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Zonk-Machine! - the unofficial Spacebox/Uli Trepte pages

Eurock Interview 1977

The following interview originally appeared in Eurock Magazine [Vol II No. I] September 1977. The interview was conducted by Archie Patterson. Reprinted with permission

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"Making music in the long run is a matter of character, not talent" - U.T.

A couple of month's back I had the pleasure of talking to one of the pioneers of German rock: Uli Trepte. He turned out to be one of the most sincere, dedicated people I've come upon in the music field. Unlike most who are in it for the money, ego or vicarious thrills, making music gives his life meaning. This is a rare quality today. True commitment is strength and gives strength. I hope a bit of the feel has come through in this transcription.

hello yeah good thankyou
thankyou good yeah hello
yeah good hello thankyou
Good thankyou yeah hello

A - To start off why don't you give a short rundown on your personal musical history.

Uli - The first group I played with professionally was the Irene Schweitzer Trio which played free jazz in those days '66-'67. There was Irene Schweitzer on piano and Mani Neumeier on drums. In 1968, Mani and me formed Guru Guru.

A - What were your main musical influences in the early days, like what were you listening to? Who influenced what direction your music took?

Uli - With the Irene Schweitzer Trio it was so called "Free Jazz". On the other hand, I had heard also classical and contemporary music. There were several influences among them Indian music and others. I found out with Free Jazz I couldn't express it. I had to leave the scene and go electric. The beginning of Guru Guru was like Free Rock. The continuing of playing free music, only electric. After a while we found out to play absolutely free is also a restriction. I then came back to structures.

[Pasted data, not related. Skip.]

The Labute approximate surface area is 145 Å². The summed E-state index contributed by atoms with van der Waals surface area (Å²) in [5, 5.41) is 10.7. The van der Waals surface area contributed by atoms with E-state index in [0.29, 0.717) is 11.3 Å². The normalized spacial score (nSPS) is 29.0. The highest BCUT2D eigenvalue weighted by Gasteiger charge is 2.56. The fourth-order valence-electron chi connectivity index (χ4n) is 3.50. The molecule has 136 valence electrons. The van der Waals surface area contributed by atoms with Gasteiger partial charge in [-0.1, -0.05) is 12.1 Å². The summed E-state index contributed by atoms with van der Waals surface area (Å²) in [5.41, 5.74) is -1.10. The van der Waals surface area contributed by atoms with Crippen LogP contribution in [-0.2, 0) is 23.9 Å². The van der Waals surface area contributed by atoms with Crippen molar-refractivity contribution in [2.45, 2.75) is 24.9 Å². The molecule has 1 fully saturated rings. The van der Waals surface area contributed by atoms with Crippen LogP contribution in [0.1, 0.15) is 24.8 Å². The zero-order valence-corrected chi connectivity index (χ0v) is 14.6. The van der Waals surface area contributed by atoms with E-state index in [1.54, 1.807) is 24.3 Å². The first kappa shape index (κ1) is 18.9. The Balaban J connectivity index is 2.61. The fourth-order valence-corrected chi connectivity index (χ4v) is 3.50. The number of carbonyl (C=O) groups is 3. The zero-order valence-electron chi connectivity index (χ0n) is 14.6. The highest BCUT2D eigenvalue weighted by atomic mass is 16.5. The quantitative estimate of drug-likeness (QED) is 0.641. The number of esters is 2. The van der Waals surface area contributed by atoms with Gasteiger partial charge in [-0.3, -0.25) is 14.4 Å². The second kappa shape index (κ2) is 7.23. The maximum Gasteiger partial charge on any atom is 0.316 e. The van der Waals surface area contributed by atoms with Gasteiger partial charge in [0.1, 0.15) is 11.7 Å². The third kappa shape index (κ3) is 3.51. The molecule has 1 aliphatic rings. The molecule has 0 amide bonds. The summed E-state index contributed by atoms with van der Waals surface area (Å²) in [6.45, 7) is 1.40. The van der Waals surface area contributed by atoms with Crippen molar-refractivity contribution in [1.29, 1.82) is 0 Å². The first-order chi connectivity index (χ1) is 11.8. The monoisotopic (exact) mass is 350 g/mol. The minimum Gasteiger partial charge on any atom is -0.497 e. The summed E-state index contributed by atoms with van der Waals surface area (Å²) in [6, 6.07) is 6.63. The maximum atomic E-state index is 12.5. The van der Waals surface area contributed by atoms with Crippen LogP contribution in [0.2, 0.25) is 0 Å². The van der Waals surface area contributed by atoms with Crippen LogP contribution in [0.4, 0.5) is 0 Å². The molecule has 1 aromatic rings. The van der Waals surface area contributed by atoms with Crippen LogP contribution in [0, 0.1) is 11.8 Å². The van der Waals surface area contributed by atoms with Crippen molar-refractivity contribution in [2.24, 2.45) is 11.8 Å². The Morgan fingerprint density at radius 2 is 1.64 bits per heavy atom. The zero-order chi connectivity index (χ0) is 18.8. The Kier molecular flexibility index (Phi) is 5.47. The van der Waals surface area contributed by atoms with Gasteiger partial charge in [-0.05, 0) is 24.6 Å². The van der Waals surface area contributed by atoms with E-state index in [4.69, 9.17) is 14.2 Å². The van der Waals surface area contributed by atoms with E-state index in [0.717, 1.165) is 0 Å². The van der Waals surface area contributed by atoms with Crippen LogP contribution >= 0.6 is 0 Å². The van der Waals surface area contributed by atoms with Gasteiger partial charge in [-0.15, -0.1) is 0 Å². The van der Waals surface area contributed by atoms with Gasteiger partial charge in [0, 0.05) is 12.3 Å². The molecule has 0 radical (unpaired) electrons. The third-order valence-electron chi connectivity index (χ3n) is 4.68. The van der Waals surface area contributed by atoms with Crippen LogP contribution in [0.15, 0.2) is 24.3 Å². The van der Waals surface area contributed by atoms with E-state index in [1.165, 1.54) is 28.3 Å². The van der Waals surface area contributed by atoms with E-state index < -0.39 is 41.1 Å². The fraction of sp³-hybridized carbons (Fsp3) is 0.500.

A - Did Hendrix have an influence on what you were doing?

Uli -There were different influences: Hendrix, Velve t Underground, early Pink Floyd. We thought this was the way to go, there lays a new quality of sound - music.

hey hey you
have you already heard
what on the radio
they do bring
hey hey you
just listen turn-on-turned
the asses are talking
and the tits
they sing

A - The early Guru lp's seem pretty drug influenced. How much of a role did drugs play in recording them?

Uli - We were turning on for some years at that time. We really tried to bring the experience, the feeling we had while using so called psychedelic drugs into the music and express a certain lifestyle, a feeling. They were quite a strong influence for sure. Nearly all of the first groups that played in Germany during '68, '69, '70 were on psychedelic drugs.

A - What was the rock scene like in Germany in the early days? Was it easy to get gigs?

Uli - It was very heavy. It started in '68 when you could only get gigs in jazz clubs or those underground clubs that were popping up and down. It was small. It increased a little in '69 when places that only booked Top 30 music tried out new music. In 1970 we could even produce our own concerts.

A - Who were some of the pioneers of the new rock?

Uli - Only a few: Amon Düül, Guru Guru, Embryo, Tangerine Dream, Can, who had the first record out, and Xhol. Only a few in the first years who played as live bands played the new sound.

A - OK, after Guru you played with Faust. You played live gigs; did you play on any of their albums?

Uli - No, I think there is a live album recorded but never released.

A - Today are there any people in Faust still creative musically that you know of?

Uli - All I know is that they split. I've never heard from them since.

A - After Faust you formed a group with Carsten Bohn from Frumpy called Kickbit Information. Who was in the group?